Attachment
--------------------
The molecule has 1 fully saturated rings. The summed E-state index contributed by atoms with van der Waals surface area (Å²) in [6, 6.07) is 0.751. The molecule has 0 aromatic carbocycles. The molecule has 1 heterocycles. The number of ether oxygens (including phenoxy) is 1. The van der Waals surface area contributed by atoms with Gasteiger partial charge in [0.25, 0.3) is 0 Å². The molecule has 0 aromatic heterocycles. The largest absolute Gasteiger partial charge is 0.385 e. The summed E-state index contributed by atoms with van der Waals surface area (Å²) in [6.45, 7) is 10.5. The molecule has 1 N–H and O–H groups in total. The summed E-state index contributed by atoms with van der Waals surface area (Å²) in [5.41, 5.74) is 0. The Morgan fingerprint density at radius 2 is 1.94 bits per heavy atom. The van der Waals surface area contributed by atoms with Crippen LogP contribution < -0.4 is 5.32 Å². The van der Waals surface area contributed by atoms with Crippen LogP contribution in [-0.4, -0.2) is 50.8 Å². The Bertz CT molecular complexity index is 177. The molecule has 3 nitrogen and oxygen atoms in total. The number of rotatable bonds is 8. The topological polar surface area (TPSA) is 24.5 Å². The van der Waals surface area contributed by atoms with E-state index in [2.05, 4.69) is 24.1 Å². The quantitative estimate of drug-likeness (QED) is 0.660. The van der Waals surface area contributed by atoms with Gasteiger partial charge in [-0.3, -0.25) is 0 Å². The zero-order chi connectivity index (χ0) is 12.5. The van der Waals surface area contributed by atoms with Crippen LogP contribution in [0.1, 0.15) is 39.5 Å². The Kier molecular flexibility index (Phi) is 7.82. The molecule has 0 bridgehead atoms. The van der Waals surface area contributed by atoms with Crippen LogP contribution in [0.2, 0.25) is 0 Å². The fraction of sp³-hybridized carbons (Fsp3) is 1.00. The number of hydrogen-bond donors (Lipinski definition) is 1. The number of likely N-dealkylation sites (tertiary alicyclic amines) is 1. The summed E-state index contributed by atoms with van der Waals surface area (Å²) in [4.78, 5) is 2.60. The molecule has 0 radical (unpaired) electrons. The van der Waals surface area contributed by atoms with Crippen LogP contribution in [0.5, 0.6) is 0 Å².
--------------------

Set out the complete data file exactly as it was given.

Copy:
The molecule has 1 fully saturated rings. The summed E-state index contributed by atoms with van der Waals surface area (Å²) in [6, 6.07) is 0.751. The molecule has 0 aromatic carbocycles. The molecule has 1 heterocycles. The number of ether oxygens (including phenoxy) is 1. The van der Waals surface area contributed by atoms with Gasteiger partial charge in [0.25, 0.3) is 0 Å². The molecule has 0 aromatic heterocycles. The largest absolute Gasteiger partial charge is 0.385 e. The summed E-state index contributed by atoms with van der Waals surface area (Å²) in [6.45, 7) is 10.5. The molecule has 1 N–H and O–H groups in total. The summed E-state index contributed by atoms with van der Waals surface area (Å²) in [5.41, 5.74) is 0. The Morgan fingerprint density at radius 2 is 1.94 bits per heavy atom. The van der Waals surface area contributed by atoms with Crippen LogP contribution < -0.4 is 5.32 Å². The van der Waals surface area contributed by atoms with Crippen LogP contribution in [-0.4, -0.2) is 50.8 Å². The Bertz CT molecular complexity index is 177. The molecule has 3 nitrogen and oxygen atoms in total. The number of rotatable bonds is 8. The topological polar surface area (TPSA) is 24.5 Å². The van der Waals surface area contributed by atoms with E-state index in [2.05, 4.69) is 24.1 Å². The quantitative estimate of drug-likeness (QED) is 0.660. The van der Waals surface area contributed by atoms with Gasteiger partial charge in [-0.3, -0.25) is 0 Å². The zero-order chi connectivity index (χ0) is 12.5. The van der Waals surface area contributed by atoms with Crippen LogP contribution in [0.1, 0.15) is 39.5 Å². The Kier molecular flexibility index (Phi) is 7.82. The molecule has 0 bridgehead atoms. The van der Waals surface area contributed by atoms with Crippen LogP contribution in [0.2, 0.25) is 0 Å². The fraction of sp³-hybridized carbons (Fsp3) is 1.00. The number of hydrogen-bond donors (Lipinski definition) is 1. The number of likely N-dealkylation sites (tertiary alicyclic amines) is 1. The summed E-state index contributed by atoms with van der Waals surface area (Å²) in [4.78, 5) is 2.60. The molecule has 0 radical (unpaired) electrons. The van der Waals surface area contributed by atoms with Crippen LogP contribution in [0.5, 0.6) is 0 Å².